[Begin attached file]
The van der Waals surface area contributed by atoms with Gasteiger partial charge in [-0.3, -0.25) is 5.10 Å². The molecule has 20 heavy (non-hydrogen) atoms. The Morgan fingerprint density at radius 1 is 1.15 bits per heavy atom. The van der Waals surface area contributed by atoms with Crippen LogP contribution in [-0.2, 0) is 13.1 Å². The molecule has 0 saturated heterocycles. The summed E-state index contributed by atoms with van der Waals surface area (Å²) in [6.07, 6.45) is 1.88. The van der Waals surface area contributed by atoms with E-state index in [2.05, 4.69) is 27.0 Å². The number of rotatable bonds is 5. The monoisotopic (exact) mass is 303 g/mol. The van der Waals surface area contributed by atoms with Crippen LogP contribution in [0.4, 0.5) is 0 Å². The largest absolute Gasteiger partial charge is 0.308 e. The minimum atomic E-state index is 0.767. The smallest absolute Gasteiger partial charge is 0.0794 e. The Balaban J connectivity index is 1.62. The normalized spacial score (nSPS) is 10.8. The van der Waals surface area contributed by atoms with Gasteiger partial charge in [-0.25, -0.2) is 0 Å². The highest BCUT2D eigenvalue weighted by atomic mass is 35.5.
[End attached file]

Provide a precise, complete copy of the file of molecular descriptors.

The van der Waals surface area contributed by atoms with Gasteiger partial charge in [-0.3, -0.25) is 5.10 Å². The molecule has 20 heavy (non-hydrogen) atoms. The Morgan fingerprint density at radius 1 is 1.15 bits per heavy atom. The van der Waals surface area contributed by atoms with Crippen LogP contribution in [-0.2, 0) is 13.1 Å². The molecule has 0 saturated heterocycles. The summed E-state index contributed by atoms with van der Waals surface area (Å²) in [6.07, 6.45) is 1.88. The van der Waals surface area contributed by atoms with E-state index in [2.05, 4.69) is 27.0 Å². The number of rotatable bonds is 5. The monoisotopic (exact) mass is 303 g/mol. The van der Waals surface area contributed by atoms with Crippen LogP contribution in [0.4, 0.5) is 0 Å². The largest absolute Gasteiger partial charge is 0.308 e. The minimum atomic E-state index is 0.767. The smallest absolute Gasteiger partial charge is 0.0794 e. The Balaban J connectivity index is 1.62. The normalized spacial score (nSPS) is 10.8. The van der Waals surface area contributed by atoms with Gasteiger partial charge in [-0.25, -0.2) is 0 Å². The highest BCUT2D eigenvalue weighted by atomic mass is 35.5.